Another legal hurdle for Nashville’s Major League Soccer stadium has been cleared.
After Save Our Fairgrounds saw its lawsuit dismissed in January (with some pointed language from Chancellor Ellen Hobbs Lyle), the Tennessee State Fair Association filed a suit of its own. -The TSFA is a private non-profit that has held the contract to operate the event each year – it is worth noting that TSFA has not explicitly been granted the contract for the 2019 edition of the State Fair, though negotiations have been ongoing (with no resolution I’m aware of).
Today, that lawsuit was voluntarily dismissed without prejudice in Chancery Court. So what is “voluntary” dismissal, and what does “without prejudice” mean? Those two terms are going to be important when it comes to the future of the legal battle.
- Voluntary dismissal comes at the request of the plaintiff (the party who brought the suit, in this case TSFA). It’s essentially what a layman would consider “dropping the charges” by the party who initially brought the grievance in the first place.
- Dismissal without prejudice is the lighter form of dismissal. It means that the same suit can be re-filed (whereas in the alternative, dismissal with prejudice, the case is permanently settled, with the plaintiffs prohibited from bringing the same suit in front of the court).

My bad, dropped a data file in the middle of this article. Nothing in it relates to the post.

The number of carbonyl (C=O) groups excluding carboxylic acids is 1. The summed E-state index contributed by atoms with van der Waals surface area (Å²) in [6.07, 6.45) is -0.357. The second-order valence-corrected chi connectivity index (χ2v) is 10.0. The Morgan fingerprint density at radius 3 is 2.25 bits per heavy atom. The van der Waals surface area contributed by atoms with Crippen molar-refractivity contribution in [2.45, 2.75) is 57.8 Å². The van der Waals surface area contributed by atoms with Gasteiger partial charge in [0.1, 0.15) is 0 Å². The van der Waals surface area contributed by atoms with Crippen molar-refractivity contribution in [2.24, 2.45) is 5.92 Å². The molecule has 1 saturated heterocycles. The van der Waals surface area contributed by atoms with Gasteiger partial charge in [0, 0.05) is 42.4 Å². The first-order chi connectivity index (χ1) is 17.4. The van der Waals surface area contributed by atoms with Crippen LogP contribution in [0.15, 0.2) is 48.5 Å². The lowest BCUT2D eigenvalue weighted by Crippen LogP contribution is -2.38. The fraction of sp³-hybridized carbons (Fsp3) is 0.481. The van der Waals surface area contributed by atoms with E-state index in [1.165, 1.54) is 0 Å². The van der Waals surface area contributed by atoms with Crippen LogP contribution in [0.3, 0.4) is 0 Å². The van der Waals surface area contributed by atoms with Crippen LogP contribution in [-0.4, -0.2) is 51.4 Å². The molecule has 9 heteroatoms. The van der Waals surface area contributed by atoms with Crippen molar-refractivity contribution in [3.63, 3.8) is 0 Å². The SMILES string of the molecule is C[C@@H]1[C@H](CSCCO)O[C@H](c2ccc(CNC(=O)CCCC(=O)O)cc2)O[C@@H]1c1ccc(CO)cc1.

So what do we have in practical terms? First of all, there is no current litigation seeking to halt the construction of a Major League Soccer stadium at the TennesseeState Fairgrounds. Secondly, the most recent case was dropped by the plaintiff (albeit with the opportunity to re-file at a later date if they so choose), possibly indicating that they don’t intend to attempt to sue to halt/prevent said construction.
While neither the Save Our Fairgrounds suit nor the Tennessee State Fair Association suit seemed likely to succeed in the first place (read the decision linked at the bottom of this post for the nitty-gritty as to why that might be the case), having them officially out of the courts is certainly preferable to the alternative.
That doesn’t necessarily mean the battle in the courts is completely over. SOF’s window for appeal is coming up on its closure in just under a week, and while there hasn’t been as much rumbling about an appeal lately, they indicated at the time of the initial dismissal that they planned to pursue the case “all the way to the Supreme Court,” which seems a lofty goal to say the least. The TSFA reserves the right to file a new suit of its own, despite today’s dismissal. Any other party which can establish standing in the matter may also choose to file suit.
However, with those cases appearing fully settled at this point (and construction already under way on the new Expo buildings), the sailing hasn’t been this smooth since the initial votes in Metro Council.